Update at 4:30 p.m. — The building and the programs will remain closed on Wednesday, Arlington Public Schools just announced.
The Heights Building, including @HBWProgram, @EuniceProgram and administrative offices, will be closed again on Wednesday, February 19, as cleanup continues to address water damage caused by an accidental break in a sprinkler line on Monday.
— Arlington Public Schools (@APSVirginia) February 18, 2020
Hat tip to anonymous. Photo via Arlington County.
The action is in line with Centers for Disease Control and Prevention recommendations. In a letter to parents last night, APS said any student who has returned from mainland China since Feb. 2 will need to wait at least 14 days before returning to school.
“APS will provide support to any student who is unable to attend school by providing take-home educational materials,” the school system said. “Please contact your child’s school to receive these materials by mail.”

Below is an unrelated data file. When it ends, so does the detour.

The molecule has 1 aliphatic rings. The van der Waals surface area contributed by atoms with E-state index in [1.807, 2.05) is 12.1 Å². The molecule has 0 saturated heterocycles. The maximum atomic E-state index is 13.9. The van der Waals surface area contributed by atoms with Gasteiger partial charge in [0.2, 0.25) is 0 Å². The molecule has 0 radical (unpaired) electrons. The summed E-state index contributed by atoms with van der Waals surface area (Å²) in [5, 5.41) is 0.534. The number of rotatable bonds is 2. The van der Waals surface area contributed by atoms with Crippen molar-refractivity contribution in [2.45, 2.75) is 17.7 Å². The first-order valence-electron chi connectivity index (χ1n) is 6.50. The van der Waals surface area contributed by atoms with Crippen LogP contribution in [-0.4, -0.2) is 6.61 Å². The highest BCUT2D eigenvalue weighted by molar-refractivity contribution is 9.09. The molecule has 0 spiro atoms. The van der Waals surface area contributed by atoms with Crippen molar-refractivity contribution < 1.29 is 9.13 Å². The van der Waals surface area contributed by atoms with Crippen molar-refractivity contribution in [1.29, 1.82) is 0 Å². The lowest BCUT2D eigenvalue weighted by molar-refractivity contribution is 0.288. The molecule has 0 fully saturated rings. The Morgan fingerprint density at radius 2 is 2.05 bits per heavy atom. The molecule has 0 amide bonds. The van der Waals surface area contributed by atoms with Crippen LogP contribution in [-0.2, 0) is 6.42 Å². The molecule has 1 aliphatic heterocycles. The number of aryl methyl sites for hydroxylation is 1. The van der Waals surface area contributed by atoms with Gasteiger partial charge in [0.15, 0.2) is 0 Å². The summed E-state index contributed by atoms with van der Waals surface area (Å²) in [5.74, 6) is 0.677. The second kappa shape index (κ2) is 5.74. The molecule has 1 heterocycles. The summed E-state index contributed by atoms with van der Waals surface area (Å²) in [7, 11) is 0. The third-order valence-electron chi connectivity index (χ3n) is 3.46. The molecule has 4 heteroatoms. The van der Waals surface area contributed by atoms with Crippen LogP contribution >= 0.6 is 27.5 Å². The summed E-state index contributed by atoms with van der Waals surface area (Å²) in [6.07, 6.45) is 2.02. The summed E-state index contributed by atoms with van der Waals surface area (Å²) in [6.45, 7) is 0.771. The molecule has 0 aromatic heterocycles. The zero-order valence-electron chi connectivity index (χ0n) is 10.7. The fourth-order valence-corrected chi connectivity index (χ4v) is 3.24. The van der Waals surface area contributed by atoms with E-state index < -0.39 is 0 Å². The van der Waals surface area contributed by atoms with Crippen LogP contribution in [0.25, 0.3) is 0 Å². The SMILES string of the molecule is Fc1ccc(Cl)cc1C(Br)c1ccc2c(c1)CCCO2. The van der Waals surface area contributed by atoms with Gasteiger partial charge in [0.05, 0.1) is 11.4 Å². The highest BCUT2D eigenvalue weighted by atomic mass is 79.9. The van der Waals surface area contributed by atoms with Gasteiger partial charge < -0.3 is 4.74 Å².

One parent who contacted ARLnow questioned why parents were only being notified of the policy now, saying APS should have implemented the CDC-recommended, 14-day quarantine earlier.
Currently there are no known cases of coronavirus in Virginia, D.C. or Maryland.
The full letter is below.
Dear APS Staff and Families:
We have received inquiries from families about our procedures for students who may be returning to the United States from China.
The Centers for Disease Control and Prevention (CDC) recommends that all travelers returning from Mainland China (excluding Hong Kong and Macau) to the US after 5 pm on February 2, 2020, should remain at home for 14 days after their return date to the US. Therefore, APS students returning from Mainland China after the date above will not be allowed to attend school for 14 days. This will help us reduce the possible risk of coronavirus spread in our schools.
APS will provide support to any student who is unable to attend school by providing take-home educational materials. Please contact your child’s school to receive these materials by mail.
Based on Arlington County Public Health Division guidance, APS continues to take the following effective steps to prevent students and staff from becoming ill in schools: